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A plane through the origin is perpendicular to the plane $2x-y-z=5$ and parallel to the line joining the points $(1,2,3)$ and $(4,-1,2)$. Find the equation of the plane.

Analyzing this problem I found that the normal vector of the required plane is perpendicular to the line parallel to the plane. And, the given plane's normal vector is parallel to the line. I am stuck after this. Can I do a cross product between the vector formed by the two points and the normal vector of the given plane?

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We know that the required plane's normal is perpendicular to both the given plane's normal $(2,-1,-1)$ and the line's direction vector $(3,-3,-1)$. We can indeed perform a cross product to get the required plane's normal, since its result is perpendicular to both its inputs: $$(2,-1,-1)\times(3,-3,1)=\dots$$

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  • $\begingroup$ Aren't the direction vector of the line and the normal vector of the plane parallel to each other? and taking the cross product of the two of them results to 0? or am I missing something? $\endgroup$ – Joshua Roberto Gruta Mar 17 at 7:33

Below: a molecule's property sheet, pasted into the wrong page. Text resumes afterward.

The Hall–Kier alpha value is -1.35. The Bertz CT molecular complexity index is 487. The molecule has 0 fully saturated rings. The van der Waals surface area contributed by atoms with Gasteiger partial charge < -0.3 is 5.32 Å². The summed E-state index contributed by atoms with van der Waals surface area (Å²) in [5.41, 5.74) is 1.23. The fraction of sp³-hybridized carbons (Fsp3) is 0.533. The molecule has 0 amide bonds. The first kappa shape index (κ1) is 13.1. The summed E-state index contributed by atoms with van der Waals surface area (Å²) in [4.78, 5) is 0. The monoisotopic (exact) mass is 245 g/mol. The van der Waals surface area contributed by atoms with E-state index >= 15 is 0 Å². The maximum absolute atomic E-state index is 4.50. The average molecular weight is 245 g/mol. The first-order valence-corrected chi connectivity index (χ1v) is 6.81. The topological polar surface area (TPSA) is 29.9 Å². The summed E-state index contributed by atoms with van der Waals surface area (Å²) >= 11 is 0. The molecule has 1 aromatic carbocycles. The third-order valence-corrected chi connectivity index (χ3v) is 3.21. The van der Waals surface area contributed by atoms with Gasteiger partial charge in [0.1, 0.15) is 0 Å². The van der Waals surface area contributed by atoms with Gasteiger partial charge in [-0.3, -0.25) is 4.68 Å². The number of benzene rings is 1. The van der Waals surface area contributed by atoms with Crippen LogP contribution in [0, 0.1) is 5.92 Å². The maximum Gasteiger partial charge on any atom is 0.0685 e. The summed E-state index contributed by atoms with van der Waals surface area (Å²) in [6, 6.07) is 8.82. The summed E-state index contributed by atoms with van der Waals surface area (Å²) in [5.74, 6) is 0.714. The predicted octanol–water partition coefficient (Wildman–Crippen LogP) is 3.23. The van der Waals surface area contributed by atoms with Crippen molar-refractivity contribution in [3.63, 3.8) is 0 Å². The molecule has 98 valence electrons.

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    $\begingroup$ @JoshuaRobertoGruta It doesn't matter here. What is important is that both those vectors are perpendicular to the required plane's normal. $\endgroup$ – Parcly Taxel Mar 17 at 8:23
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You could as well find the parametric form of the plane: $$x=\lambda\begin{pmatrix}2\\-1\\-1\end{pmatrix}+\mu\begin{pmatrix}3\\-3\\1\end{pmatrix},\lambda,\mu\in\mathbb{R}$$ where the first direction vector ( the normal vector of the plane) indicates this plane is perpendicular to the given one and the second is the direction vector of the given line to which it is parallel and thus as pointed out by Parcly Taxel a normal vector of the desired plane is given by $$\begin{pmatrix}2\\-1\\-1\end{pmatrix}\times\begin{pmatrix}3\\-3\\1\end{pmatrix}=\begin{pmatrix}-4\\-5\\-3\end{pmatrix}$$ from what You get the coordinate equation of the plane: $$4x+5y+3z=0.$$

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